Manitoba’s 2023 budget fails to deliver much-needed support to province’s foodservice sector

Publié mars 8, 2023

Today’s announcement of Manitoba’s 2023 budget has the province’s foodservice sector feeling left out. Restaurants Canada appreciates the focus of the 2023 budget on alleviating the pressures of inflation and its commitment to making the province a more affordable place to live, work, and operate a business. However, the budget simply doesn’t go far enough to address the province’s acute labour shortage and mounting financial pressures that businesses, specifically those in the foodservice industry, have been grappling with coming out of the pandemic. 

“Restaurants Canada and Manitoba’s foodservice sector were encouraged to learn that the budget included some minor financial relief, which was reflected in the changes made to the Provincial Basic Personal Amount, the tax bracket enhancements and Manitoba Hydro’s electricity rate reduction from 3.5 per cent to two per cent, for 2023/24 and 2024/25,” said Jennifer Henshaw, Vice President, Prairies and the North with Restaurants Canada. “However, the provincial government missed the mark when it comes to providing targeted sector support and business tax relief to help Manitoba’s struggling foodservice operators fully recover, and alleviate the significant financial burden the industry was saddled with as a result of the pandemic.”

A recent Restaurants Canada survey revealed that 75 per cent of table-service restaurants are still in debt due to the loss in business and rising costs during the pandemic. This compares to 66 per cent of ‘all other foodservice,’ such as bars, and 51 per cent of quick-service restaurants. Of those still in debt, nearly 80 per cent of independent table-service restaurants owe between $50,000 and $500,000 – an enormous burden. Meanwhile, 20 per cent of chain table-service restaurants have incurred more than $1 million in debt, with many operating between 5 and 25 locations. The survey also revealed that one in four independent table-service restaurants said their business is not expected to recover from the debt incurred due to the pandemic unless current conditions change.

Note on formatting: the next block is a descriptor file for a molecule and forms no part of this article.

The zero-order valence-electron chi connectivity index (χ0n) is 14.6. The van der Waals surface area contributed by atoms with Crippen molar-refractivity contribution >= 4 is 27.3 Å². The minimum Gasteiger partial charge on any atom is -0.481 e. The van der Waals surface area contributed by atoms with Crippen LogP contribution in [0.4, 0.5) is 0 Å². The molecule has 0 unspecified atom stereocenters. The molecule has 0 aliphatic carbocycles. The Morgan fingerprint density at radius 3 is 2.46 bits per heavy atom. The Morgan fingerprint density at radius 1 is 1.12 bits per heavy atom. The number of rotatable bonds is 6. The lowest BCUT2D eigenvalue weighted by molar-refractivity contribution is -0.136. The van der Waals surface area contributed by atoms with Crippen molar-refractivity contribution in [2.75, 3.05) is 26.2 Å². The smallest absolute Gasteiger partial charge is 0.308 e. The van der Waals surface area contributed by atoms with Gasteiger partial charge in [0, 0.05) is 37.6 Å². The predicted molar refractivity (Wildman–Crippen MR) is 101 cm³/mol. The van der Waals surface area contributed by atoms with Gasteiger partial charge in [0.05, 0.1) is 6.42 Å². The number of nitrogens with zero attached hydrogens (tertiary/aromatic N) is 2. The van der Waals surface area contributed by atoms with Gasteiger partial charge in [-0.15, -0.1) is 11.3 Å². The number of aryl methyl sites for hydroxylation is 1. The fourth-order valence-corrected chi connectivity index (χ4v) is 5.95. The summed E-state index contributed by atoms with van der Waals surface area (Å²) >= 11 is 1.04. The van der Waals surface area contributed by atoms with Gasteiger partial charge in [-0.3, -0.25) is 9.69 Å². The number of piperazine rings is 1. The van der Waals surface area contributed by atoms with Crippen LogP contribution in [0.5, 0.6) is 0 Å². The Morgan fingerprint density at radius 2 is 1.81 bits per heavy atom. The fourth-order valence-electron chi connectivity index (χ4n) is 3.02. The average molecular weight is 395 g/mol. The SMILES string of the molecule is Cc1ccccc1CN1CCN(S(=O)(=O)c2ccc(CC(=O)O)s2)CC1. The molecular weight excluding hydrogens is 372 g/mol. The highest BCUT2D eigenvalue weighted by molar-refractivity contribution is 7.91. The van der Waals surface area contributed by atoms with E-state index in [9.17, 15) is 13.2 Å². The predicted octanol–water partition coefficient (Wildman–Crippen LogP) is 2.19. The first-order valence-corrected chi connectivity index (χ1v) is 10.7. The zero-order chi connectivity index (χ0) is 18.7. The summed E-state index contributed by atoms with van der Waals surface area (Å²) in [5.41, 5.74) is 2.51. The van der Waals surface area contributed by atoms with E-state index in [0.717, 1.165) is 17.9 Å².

“Restaurants Canada was also disappointed to learn that the budget did not contain any hospitality-focused hiring incentives or new measures to help the industry attract and retain valued employees which they desperately need,” added Henshaw. “The sector continues to struggle to fill growing job vacancies, with 4,500 open roles in food and hospitality – a number that has more than doubled from pre-pandemic levels.”

Restaurants Canada will continue to advocate for sector-specific solutions that work to alleviate financial pressures, red tape and address our industry’s labour crisis. Restaurants Canada looks forward to continuing to work alongside the Manitoba Government to keep local businesses, and specifically those within foodservice alive.

Restaurants Canada Digital

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